Job-oriented subjects get you nowhere in DU
For thousands of students each year, high percentages don't translate into admission in a college of their choice. The vocational subjects these students choose in classes 11 and 12 make it almost impossible for them to get admission in Delhi University (DU). Mallica Joshi reports. Left in lurchdelhi Updated: Apr 10, 2013 01:59 IST
For thousands of students each year, high percentages don't translate into admission in a college of their choice. The vocational subjects these students choose in classes 11 and 12 make it almost impossible for them to get admission in Delhi University (DU).
Even as the Central Board for Secondary Education (CBSE) is peddling vocational courses as a 'paradigm shift' in education in the country, students continue to suffer as DU only allows students to factor in one recognised vocational subject for the best of four percentage. And this subject should be related to the students' chosen field of study.
Some of the courses that are not recognised by the university are engineering drawing, IT application, X-Ray technician and tourism and travel.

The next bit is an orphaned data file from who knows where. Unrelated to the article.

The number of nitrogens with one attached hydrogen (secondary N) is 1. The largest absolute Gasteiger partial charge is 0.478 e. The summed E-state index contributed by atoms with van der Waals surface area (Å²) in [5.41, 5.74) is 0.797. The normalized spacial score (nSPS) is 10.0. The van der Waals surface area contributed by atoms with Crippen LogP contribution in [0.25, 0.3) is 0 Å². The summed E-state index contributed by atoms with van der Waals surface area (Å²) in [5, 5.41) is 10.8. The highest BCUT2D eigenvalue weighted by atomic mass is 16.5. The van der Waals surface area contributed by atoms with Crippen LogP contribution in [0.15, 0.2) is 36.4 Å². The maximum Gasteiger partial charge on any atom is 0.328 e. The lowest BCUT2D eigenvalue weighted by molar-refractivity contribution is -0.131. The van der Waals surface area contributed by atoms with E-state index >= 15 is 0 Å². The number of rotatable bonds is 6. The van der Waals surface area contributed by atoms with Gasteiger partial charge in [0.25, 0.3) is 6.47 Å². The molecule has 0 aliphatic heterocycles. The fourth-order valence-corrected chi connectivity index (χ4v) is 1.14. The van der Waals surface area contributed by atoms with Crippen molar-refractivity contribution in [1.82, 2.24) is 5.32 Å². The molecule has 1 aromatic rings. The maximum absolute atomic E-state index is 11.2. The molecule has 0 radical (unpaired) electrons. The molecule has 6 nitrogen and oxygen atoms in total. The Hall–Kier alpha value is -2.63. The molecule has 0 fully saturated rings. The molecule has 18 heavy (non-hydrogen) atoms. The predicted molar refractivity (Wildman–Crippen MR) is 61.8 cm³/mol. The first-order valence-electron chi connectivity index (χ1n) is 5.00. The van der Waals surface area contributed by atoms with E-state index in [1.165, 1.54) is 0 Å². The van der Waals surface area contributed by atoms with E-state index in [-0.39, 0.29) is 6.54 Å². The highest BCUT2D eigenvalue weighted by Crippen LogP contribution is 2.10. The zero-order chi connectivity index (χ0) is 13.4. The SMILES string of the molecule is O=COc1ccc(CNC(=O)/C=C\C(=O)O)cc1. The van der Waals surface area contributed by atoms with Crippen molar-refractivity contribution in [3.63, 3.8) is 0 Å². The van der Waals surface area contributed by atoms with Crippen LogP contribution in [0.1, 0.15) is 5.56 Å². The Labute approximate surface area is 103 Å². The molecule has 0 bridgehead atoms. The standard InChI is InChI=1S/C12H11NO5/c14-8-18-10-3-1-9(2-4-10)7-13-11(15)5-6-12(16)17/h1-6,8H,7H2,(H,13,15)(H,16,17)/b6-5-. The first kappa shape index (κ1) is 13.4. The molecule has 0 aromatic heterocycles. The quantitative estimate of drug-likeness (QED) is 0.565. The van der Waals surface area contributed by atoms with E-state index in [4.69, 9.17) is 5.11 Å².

"CBSE introduced these courses without understanding the educational milieu at the university level. In a place like DU, where 90% of the courses are core academic in nature, it is difficult to admit a student who has studied X-Ray technician, fashion design and clothing construction as their main subjects. What discipline will these students be fit for?" said a senior DU official.
The university requires students to include at least one language and two academic subjects in their best of four percentage. A vocational course may be added keeping in mind the nature of the course.
The university though does recognise some vocational courses such as financial market management, healthcare sciences and geospatial technology but admission depends on how closely these subjects are related to the course of study.
"The problem is that students are forced to take these subjects so that they score good marks and the school's pass percentage rises. But vocational colleges required to support these students are missing. Industrial Training Institutes are not enough," the official added.
The vocational courses were started with much fanfare by the CBSE in 2007, numbering 34. According to university officials, most students that come to them with this problem are from government schools.